(c) first connecting means for rotatably connecting said first engaging means to said first end of said tubular pole-like bracing member, said first connecting means including a first externally threaded male shaft adapted to be threadably engaged with said internal left-hand threaded female portion at said first end of sid tubular pole-like bracing member, said first shaft having an outwardly extending end portion adapted to be received within said pair of vertically spaced, horizontally extending, inwardly directed flange tips mounted on said first mounting flange on said first engaging means, and means for pivotally securing said horizontally extending, inwardly directed flange tips to said outwardly extending end of said first externally threaded shaft for permitting pivotal movement of said first engaging means relative to said first shaft;
(d) second engaging means for frictionally engaging the second sidewall of the cargo bed, said second engaging means including a second vertically oriented mounting flange having an inner face and an outer face, an outwardly facing resilient mounting pad secured to said outer face of said second flange for engagement with the second sidewall of the cargo bed with sufficient frictional force to prevent relative movement of said bracing apparatus and the cargo bed when said tubular pole-like bracing member is mounted along the line extending acutely to the spaced sidewalls to secure the cargo items, and a pair of vertically spaced, horizontally extending, inwardly directed flange tips integral with and extending inward from said inner face of said second vertically oriented mounting flange; and
(e) second connecting means for rotatably connecting said second engaging means to said second end of said tubular pole-like bracing member, said second connecting means including a second externally threaded male shaft adapted to be threadedly engaged with said threaded female portion at said second end of said tubular pole-like bracing member, said second shaft having an outwardly extending end portion adapted to be received within said pair of vertically spaced, horizontally extending, inwardly directed flange tips mounted on said second mounting flange on said second engaging means, and means for pivotally securing said vertically spaced, horizontally extending, inwardly directed flange tips to said outwardly extending end of said second externally threaded shaft for permitting pivotal movement of said second engaging means relative to said second shaft;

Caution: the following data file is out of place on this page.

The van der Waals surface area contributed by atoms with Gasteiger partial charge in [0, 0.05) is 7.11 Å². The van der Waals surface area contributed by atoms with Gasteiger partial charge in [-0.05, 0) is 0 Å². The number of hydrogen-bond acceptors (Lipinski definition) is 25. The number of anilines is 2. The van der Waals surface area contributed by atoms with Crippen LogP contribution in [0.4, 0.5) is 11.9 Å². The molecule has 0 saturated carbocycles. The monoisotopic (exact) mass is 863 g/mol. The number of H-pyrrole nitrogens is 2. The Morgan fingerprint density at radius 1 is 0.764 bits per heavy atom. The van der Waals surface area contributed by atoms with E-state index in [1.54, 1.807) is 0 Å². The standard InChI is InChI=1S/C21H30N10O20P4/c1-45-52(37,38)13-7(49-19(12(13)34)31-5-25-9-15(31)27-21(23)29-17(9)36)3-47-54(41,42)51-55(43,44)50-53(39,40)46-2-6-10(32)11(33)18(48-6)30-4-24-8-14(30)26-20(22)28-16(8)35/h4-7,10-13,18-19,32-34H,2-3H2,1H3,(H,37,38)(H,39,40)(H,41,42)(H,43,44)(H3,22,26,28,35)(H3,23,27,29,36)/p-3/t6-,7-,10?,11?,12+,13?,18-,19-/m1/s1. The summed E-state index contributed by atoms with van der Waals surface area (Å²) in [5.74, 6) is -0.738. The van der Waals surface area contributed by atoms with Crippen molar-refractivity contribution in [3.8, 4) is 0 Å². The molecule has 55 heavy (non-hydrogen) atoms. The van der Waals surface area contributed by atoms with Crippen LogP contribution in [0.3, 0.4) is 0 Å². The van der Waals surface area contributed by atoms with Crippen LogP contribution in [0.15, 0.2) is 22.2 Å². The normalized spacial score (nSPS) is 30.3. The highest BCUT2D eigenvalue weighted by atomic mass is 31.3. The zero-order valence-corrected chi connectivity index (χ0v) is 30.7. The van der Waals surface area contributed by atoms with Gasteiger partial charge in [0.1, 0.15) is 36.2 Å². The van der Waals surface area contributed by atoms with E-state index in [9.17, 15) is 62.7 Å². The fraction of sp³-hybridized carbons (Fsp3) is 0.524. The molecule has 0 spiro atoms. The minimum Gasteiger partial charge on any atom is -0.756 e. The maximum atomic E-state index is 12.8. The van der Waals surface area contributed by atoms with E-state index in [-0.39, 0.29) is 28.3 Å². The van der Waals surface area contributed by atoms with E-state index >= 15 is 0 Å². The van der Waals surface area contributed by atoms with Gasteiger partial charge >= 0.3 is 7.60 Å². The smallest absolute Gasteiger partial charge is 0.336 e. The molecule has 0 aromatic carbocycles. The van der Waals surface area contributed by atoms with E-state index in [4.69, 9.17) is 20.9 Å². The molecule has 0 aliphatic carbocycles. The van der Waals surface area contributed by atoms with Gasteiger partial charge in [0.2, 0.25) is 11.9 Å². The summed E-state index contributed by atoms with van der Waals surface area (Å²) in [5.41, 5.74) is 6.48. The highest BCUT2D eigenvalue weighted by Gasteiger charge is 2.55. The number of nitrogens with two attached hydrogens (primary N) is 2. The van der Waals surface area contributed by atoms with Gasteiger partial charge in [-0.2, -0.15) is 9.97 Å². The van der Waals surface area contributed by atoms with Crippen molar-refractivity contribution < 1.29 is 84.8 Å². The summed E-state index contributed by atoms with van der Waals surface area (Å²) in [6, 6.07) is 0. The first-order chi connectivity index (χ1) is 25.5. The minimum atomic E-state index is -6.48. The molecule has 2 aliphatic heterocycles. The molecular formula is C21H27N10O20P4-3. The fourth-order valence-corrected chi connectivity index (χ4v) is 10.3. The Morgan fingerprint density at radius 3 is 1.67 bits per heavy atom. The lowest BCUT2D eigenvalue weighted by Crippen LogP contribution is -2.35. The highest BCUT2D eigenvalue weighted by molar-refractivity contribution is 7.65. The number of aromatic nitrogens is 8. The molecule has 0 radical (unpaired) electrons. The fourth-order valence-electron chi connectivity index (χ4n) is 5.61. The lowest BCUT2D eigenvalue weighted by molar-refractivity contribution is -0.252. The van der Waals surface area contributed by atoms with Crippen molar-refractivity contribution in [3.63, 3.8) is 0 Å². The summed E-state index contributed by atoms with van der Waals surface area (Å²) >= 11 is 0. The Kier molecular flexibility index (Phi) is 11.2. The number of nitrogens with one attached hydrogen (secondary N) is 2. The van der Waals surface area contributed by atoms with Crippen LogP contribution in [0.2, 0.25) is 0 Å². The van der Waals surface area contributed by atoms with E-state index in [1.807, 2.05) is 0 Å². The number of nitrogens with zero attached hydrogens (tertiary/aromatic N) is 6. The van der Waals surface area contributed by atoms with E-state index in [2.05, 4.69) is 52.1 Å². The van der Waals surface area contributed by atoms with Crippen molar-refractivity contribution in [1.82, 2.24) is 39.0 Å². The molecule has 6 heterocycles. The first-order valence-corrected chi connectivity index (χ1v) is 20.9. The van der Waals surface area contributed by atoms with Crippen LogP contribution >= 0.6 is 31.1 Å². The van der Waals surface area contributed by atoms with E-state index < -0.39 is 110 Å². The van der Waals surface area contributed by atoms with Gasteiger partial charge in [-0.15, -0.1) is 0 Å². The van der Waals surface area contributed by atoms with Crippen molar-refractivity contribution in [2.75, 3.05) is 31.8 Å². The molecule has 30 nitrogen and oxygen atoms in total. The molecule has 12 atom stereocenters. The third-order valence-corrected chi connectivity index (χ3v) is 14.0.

whereby (i) when said load stabilizing and bracing apparatus is positioned along the acute line between the opposed first and second upstanding, spaced apart, parallel sidewalls of the cargo bed with said first and second engaging means in frictional engagement with the inner surfaces of respective different ones of the first and second sidewalls; and (ii) said tubular pole-like bracing member is rotated in a first direction to cause simultaneous outward axial extension of said first and second shafts relative to said bracing member, said load stabilizing and bracing apparatus is axially elongated and is securely clamped between the first and second sidewalls of the cargo bed as a result of pivotal movement of said tubular pole-like bracing member relative to said first and second threaded shafts so as to securely clamp cargo positioned in the cargo bed between said load stabilizing and bracing apparatus and at least one of the first and second sidewalls of the third transverse endwall of the bed by engaging the cargo items at spaced points along the acute line; and (iii) when said tubular pole-like bracing member is rotated in the opposite direction to cause simultaneous inward axial movement of said first and second shafts relative to said bracing member, said load stabilizing and bracing apparatus is axially shortened and is released from frictional engagement with the first and second sidewalls of the cargo bed.